Tuesday, November 19, 2013

Music Therapy -- Music For Living

When music is used to improve brain function in a clinical setting, it is called Music Therapy. Music Therapy is beneficial because it can improve memory, motor skills, social/interpersonal development, cognitive development, mood and self-awareness. It can even help ease muscle tension, lower blood pressure and boost immunity.

The type of music that's used depends on what effect is desired. For example, baroque classical music is very good for information retention, while loud or chaotic music can be disruptive. On the other hand, music with a strong beat can stimulate brainwaves that are in sync with the beat. The faster the beat the better the concentration.

I bought my first CD player along with a few classical music CDs back in the mid 1980s, specifically for the Calculus course I was taking part time.  It was easier for me to recall music than derivations, and somehow I was able to link them together.  When taking a test, I could replay the music in my head, and I could easily imagine myself back in my room studying.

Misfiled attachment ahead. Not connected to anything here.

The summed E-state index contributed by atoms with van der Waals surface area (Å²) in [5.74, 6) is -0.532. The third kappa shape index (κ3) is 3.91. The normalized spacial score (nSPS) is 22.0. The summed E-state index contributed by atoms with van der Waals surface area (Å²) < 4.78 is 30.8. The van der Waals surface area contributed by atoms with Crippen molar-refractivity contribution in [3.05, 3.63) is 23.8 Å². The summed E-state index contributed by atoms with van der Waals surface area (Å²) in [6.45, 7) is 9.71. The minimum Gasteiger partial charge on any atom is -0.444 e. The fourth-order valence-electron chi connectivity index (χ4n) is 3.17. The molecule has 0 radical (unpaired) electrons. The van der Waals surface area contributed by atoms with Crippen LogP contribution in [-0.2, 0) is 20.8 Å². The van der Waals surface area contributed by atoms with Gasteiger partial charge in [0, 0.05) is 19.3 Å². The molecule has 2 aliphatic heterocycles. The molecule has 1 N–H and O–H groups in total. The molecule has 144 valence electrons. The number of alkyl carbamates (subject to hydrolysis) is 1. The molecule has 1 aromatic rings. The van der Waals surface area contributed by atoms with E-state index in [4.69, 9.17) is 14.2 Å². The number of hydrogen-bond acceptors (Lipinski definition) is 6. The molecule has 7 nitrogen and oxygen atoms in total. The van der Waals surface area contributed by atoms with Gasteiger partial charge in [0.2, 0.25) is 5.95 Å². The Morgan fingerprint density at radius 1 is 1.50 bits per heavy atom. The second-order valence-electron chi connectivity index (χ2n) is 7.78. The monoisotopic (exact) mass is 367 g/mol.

Today I listen to music for different reasons.  I bring ear buds with me to the library just in case it gets noisy, in which case I fire up my "Operatic Metal" Pandora station.  Who would think that libraries would be noisy?  We were brought up to never talk in a library unless you needed to speak with a librarian, in which case you'd whisper.  But the librarians here seem to be hard of hearing, and so they speak louder than the typical DJ at a wedding reception.  And they occasionally talk to each other about anything, from the slow computers to the weather, in addition to speaking with patrons.

The right music helps me tolerate my drive to work.  The many red traffic lights bother me, so the music can help temper my mood.  But I must make sure the music isn't too emotional or intellectual otherwise I'll be lost in a daydream.  And when I daydream, I don't see what's in front of me!

Silence is best for writing, though.  I need to hear my internal dialog.  When I write, I actually speak in my head and then transcribe what I hear.  That can be tricky with music going on in the background.

How does music fit in with your life?

No comments: